I also write paranormal and fantasy for YA. I had never realized that the day to day details were so important in world building. The culture, government , physical structure etc but not the intricacies of language and interpretation of it. So thanks for the heads up, I will be looking at my wips again with this in mind.
Karen Ender

Patricia Altner said...

Excellent post on world building and clash of cultures. So important to keep in mind when constructing a story


Cynthia Eden said...

Interesting post! And I love the blurb for Starjacked. :-)

Angelia Almos said...

Excellent post on the little details of world building. Everything is so important and can really be used to add conflict in a story where you have different cultures meeting up (or just people from different backgrounds).

Karin Shah said...

Thanks for commenting, Karen! Best of luck with you WIPs. :-)

Karin Shah said...

Thanks for the kind words, Cynthia, Patricia and Angelia!

And thanks for stopping by! :-)

Arianna Skye said...

Hi Karin!

Love your blurb. I can't wait to read Starjacked. Great cover, btw. Awesome blog, too!


Arianna Skye said...

Hi Karin!

Love your blurb. I can't wait to read Starjacked. Great cover, btw. Awesome blog, too!


Margaret said...

Conflict - it drives the story. I never thought of it being as basic as the clash of cultures but DUH - of course it is.

Thanks. Looks like a FABULOUS book


Karin Shah said...

Thanks, Margaret! :-)


Elizabeth L'Inconnu said...

Hi Karin - just stopping by to say love your title - Starjacked. It's a great cover too.

Mary Marvella said...

Interesting way to remind us that we need to show our characters within their worlds instead of a vacuum. As a Southern child in the USA I often confused adults from "Up north" when I insisted on please and thank you and ma'am and sir.

Karin Shah said...

Thanks, so much Elizabeth! And thanks for dropping by! :-)


Tarot By Arwen said...

Karin, I can't wait to read this. :) It's on my "payday" list. LOL. Give those rascally 'senjis an ear rub for me.

Karin Shah said...

A good point Mary! Even people from different places in the same country can have cultural differences. A nice reminder to those of us who also write fantasy to factor this in to the mix.

Thanks for posting!


Karin Shah said...

Thanks, Arwen! I hope you enjoy it. And I will. :-)


Heather said...

Great post! I love learning about what inspires authors. Karin, your life sounds like a wealth of intriguing source material.

I read STARJACKED and it was a blast! Love me some tortured lady space pirates! Karin, it was obvious to me you put a lot of thought into your worldbuilding.

Lynda K. Scott said...

Wow, everyone said what I was thinking, lol. That's what I get for having to work late.

I think a lot of us who write the more SF type material tend to think of the hard sciences but the 'soft' psychological sciences can have a pretty large impact too. Thanks for pointing that out, Karin. I think many of us forget that.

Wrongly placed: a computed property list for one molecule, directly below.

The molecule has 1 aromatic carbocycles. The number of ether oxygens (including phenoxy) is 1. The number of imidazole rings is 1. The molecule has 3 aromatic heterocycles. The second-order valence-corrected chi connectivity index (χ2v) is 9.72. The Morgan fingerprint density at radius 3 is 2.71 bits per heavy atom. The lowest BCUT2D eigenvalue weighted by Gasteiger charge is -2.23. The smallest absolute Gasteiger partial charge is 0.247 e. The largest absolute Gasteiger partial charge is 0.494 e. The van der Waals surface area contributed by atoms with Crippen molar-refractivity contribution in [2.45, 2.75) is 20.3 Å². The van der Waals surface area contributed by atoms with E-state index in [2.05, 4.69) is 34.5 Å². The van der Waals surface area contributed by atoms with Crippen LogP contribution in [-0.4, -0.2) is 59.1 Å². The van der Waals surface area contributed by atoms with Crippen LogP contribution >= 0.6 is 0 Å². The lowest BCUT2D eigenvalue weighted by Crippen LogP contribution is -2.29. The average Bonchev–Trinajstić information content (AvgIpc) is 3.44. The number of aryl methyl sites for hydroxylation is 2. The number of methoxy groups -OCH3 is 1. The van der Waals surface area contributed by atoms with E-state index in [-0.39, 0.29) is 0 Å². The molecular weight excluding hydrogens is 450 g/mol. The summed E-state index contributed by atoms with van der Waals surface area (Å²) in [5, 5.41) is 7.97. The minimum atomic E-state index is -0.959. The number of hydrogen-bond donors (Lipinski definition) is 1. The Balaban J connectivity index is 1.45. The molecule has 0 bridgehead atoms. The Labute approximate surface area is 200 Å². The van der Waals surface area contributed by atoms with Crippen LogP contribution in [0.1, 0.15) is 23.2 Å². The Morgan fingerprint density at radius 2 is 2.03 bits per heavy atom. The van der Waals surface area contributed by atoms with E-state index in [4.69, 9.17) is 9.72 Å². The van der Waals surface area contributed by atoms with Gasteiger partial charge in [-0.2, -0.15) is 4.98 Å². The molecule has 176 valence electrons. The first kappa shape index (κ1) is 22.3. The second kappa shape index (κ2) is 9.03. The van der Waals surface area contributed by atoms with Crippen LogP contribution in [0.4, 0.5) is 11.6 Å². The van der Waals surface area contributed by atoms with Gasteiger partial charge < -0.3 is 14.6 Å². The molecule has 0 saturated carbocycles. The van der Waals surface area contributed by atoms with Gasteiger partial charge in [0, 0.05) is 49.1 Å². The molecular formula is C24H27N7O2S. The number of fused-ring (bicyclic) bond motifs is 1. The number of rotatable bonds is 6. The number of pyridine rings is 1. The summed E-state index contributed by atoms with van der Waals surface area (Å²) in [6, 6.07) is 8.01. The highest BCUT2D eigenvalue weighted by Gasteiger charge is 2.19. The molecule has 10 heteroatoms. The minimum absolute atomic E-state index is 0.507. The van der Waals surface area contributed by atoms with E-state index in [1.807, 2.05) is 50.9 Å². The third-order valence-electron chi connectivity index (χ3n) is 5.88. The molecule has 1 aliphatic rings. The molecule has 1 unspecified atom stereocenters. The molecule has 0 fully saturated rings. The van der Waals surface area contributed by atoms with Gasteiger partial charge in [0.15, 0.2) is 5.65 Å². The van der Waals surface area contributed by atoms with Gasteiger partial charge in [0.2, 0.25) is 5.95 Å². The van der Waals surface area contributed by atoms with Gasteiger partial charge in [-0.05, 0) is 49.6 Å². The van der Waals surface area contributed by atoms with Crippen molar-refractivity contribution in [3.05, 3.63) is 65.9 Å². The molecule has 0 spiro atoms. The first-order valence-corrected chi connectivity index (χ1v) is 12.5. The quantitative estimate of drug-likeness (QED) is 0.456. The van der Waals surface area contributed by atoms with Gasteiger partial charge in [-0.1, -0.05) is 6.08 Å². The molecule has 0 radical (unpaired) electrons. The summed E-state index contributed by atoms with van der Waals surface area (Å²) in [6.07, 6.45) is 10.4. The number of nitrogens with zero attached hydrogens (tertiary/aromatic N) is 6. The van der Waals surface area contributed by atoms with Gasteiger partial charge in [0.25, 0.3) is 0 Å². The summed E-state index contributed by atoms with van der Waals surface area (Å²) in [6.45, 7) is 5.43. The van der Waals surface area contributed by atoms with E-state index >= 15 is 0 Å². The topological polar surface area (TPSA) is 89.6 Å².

And thanks for being with us here at Star-Crossed.

Marie-Claude Bourque said...

Hi Karin,
A little late coming to the party. I love how you relate world building to a difference in culture. It is so true (and I am a little jealous of your visit to India LOL).
Your story looks really interesting. I am just getting into romantic sci-fi and your blurb really peaked my curiosity !

Elysa said...

Hi Karin,

I'm eager to read Starjacked. Love the concept of space pirates. World building can be such fun, can't it? When you consider all the different cultures here on Earth, the possiblities for other cultures in the vastness of space is limited only by our imaginations.

Elysa Hendricks
FORBIDDEN MOON avaible now from ImaJinn Books

Karin Shah said...

Thanks again for having me Lynda!


Karin Shah said...

Thanks Marie-Claude! I hope you'll read it. :-)


Karin Shah said...

Thanks for stopping by Elysa! I had fun writing STARJACKED and hope people enjoy reading it. :-)


Frances said...

Karin, thanks for a great article. I look forward to the rest of this week. I read the excerpt of STARJACKED, and it looks awesome. Can't wait to read the whole book.

Frances Drake

Writing Science Fiction Romance
Real Love in a Real Future

Jessa Slade said...

Pirates in space? What's not to love? :) I was just doing some research on Chinese and learned that there isn't really a word for yes. They just repeat the relevant noun. For example, if someone asks "Do you want to get some lunch?" instead of saying yes, you'd say "Want." What wonderful -- and confusing! -- diversity we humans create.

Karin Shah said...

Thanks, Frances! I hope you will! :-)


Karin Shah said...

Thanks,Jessica! Wow, that's a neat fact about Chinese! Thanks for sharing! :-)


Linnea Sinclair said...

Hey Karin, I LOVE your language example. I teach world building (online and at confs nationally) and I'm going to filch your example (with credit to you--ka0ching!) because it so superbly illustrates what's often lacking in beginning writer's pages. (I judge a number of national contests and so often the characters on the pages are just Americans with silly masks on, or purple wigs...if you get my drift).

On the other hand (besides four fingers and a thumb), there can be a tendency to overdo the world building. Invented nouns pepperthe pages like a bad case of measles. SF author Melissa Scott talks about "the strangeness budget" in her how-to "Conceiving the Heavens" and I concur. World building is like spice: too much odd stuff and it's unpalatable. Not enough and it's bland.

So thank you (because I'm American I'll add the polite extra words) for a great post! ~Linnea

Karin Shah said...

Thanks so much for stopping by Linnea! I know I don't have to mention it (I'm sure Games of Command is not only MY favorite book)
But Linnea's new book HOPE'S Folly is available now! (rubs hands together)
And I would be honored to have to you filch anything of mine. LOL
Oh, that sounds bad. You know what I mean.

Thanks again for visiting!


Lynda K. Scott said...

Karen, thanks for being with us at Star-Crossed Romance this week. You've been a wonderful guest and we've enjoyed having you. Come back any time ;-)